It’s a tricky spot to be in. You’re a solopreneur – an independent contractor to your clients – and now YOU are at capacity with your work and need to outsource some responsibilities. Whether you’re bringing in a virtual assistant or someone in your field who does some of the things you do on a freelance basis, you’ll want to prepare for the new working arrangement.
Before you hire an Independent Contractor consider having these things in place before you start working together:
A list of tasks/responsibilities you will delegate – While you might not have specific assignments determined, at least know and communicate the types of tasks you’ll be outsourcing. For example, a few of the things I’m getting assistance with include: research for blog posts, proofreading, and keeping record of my business mileage. You’ll want to discuss your needs with your independent contractor to make sure the work is in line with their expectations and capabilities.
Independent contracting agreement – Having one of these puts it in black and white that the person helping you is NOT an employee. That’s extremely important because they are responsible for submitting all applicable federal, state, and local income taxes, and you’re not responsible for providing health insurance or other benefits. Besides that, you can define the type of work the independent contractor will do and the compensation rate, which will confirm you mutually agree on those points.
You can find samples and templates of agreements online to use as a starting point, or perhaps one of your professional contacts might be willing to share their format with you. Here’s one on docracy.com that appears rather straightforward and customizable. When I created my independent contracting agreement, I was fortunate to have a template available to me via Gosmallbiz.com, a membership-based resource for small business owners. Having subscribed to pre-paid legal services through LegalShield, I also gained the benefit of membership to Gosmallbiz.com. After I tweaked the agreement template to include the particulars of my situation, I emailed the document for review to the law office assigned to me via LegalShield. I then made adjustments based on my attorney’s advice and forwarded the agreement to my new assistant.
Confidentiality agreement – While we’d all like to think the people we work with will respect our confidential and proprietary information, it doesn’t hurt to ask them to agree to it in writing. A confidentiality or non-disclosure agreement will state that the independent contractor will not share the information you disclose to them with third parties or the public without your permission. Of course, any information already in the public domain or that is common knowledge doesn’t apply. This agreement is to get acknowledgement that your independent contractor isn’t going to share your financial info, business plans, client info, private emails, etc. with anyone without your O.K.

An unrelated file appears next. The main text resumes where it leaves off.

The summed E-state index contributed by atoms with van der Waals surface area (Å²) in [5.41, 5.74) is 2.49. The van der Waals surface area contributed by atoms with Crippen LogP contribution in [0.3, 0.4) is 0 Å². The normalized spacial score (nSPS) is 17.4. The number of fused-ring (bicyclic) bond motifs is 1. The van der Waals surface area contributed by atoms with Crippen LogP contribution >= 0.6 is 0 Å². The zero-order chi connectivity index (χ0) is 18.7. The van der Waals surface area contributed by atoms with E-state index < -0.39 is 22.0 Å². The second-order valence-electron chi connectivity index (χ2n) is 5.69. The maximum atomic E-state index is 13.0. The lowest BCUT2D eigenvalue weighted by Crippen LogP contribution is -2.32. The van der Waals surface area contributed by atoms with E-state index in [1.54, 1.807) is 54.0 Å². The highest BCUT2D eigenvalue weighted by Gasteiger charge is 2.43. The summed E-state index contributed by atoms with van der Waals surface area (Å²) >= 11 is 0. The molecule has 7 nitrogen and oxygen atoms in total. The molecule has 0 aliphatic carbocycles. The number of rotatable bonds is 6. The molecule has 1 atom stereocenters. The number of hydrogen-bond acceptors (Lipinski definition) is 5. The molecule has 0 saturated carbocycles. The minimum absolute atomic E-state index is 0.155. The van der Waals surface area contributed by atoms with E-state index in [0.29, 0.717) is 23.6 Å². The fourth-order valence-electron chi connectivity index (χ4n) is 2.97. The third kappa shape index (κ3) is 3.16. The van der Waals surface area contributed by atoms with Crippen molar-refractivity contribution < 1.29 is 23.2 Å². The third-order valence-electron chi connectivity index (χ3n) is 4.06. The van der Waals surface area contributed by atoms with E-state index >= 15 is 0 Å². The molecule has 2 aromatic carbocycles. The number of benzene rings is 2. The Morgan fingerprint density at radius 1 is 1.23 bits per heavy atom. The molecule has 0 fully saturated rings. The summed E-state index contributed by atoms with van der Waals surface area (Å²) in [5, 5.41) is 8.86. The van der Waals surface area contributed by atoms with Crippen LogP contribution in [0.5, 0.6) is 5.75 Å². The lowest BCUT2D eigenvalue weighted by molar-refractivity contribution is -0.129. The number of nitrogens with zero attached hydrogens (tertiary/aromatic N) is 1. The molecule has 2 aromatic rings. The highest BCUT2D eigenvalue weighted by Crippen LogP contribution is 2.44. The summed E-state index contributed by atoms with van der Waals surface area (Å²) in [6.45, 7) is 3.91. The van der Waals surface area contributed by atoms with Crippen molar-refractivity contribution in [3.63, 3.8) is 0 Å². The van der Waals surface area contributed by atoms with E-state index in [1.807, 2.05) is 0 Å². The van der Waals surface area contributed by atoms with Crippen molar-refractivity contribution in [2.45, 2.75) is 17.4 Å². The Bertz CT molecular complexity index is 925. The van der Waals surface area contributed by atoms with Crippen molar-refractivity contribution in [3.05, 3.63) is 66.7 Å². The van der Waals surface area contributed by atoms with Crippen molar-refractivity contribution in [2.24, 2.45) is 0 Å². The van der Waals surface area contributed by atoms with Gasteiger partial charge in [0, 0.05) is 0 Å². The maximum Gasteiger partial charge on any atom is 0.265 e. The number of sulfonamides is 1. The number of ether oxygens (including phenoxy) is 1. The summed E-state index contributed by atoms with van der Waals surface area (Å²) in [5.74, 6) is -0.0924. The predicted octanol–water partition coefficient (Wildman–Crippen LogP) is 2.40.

As with independent contracting agreements, you can also find plenty of sources of confidentiality agreement templates online (like this one on nolo.com for example). I found one through Gosmallbiz.com and added a non-compete clause.
I’ve also seen some examples of combined independent contracting and confidentiality agreements. Regardless, it’s advisable to have an attorney review any agreements you plan to use or sign.
A system for working together – The success of your working relationship will depend on how well you communicate and define how you’ll work together.
- How will you exchange information?
- How often will you meet or talk by phone?
- When are tasks due?
- Where will you store digital files that you both need to access?
- How – and how often – will the contractor track and report her time?
- What tools will you use to manage projects?
And prepare to have to write out processes for certain assignments. While they might be second nature to you because you’re so familiar with them, your independent contractor may need step-by-step instructions.
Going from doing everything yourself as a solopreneur to delegating tasks to another person is a big leap. Not only is it not easy to admit you can’t do it all effectively by yourself, but it can be difficult to put your trust in someone else. And you might question, will it be worth it?
There’s one way to find out.
Have you used an independent contractor as a personal assistant in your solo business? What tips do you have to share with other solopreneurs?
(Please note that the content of this post is for informational purposes only and in now way should be considered legal advice.)
By Dawn Mentzer
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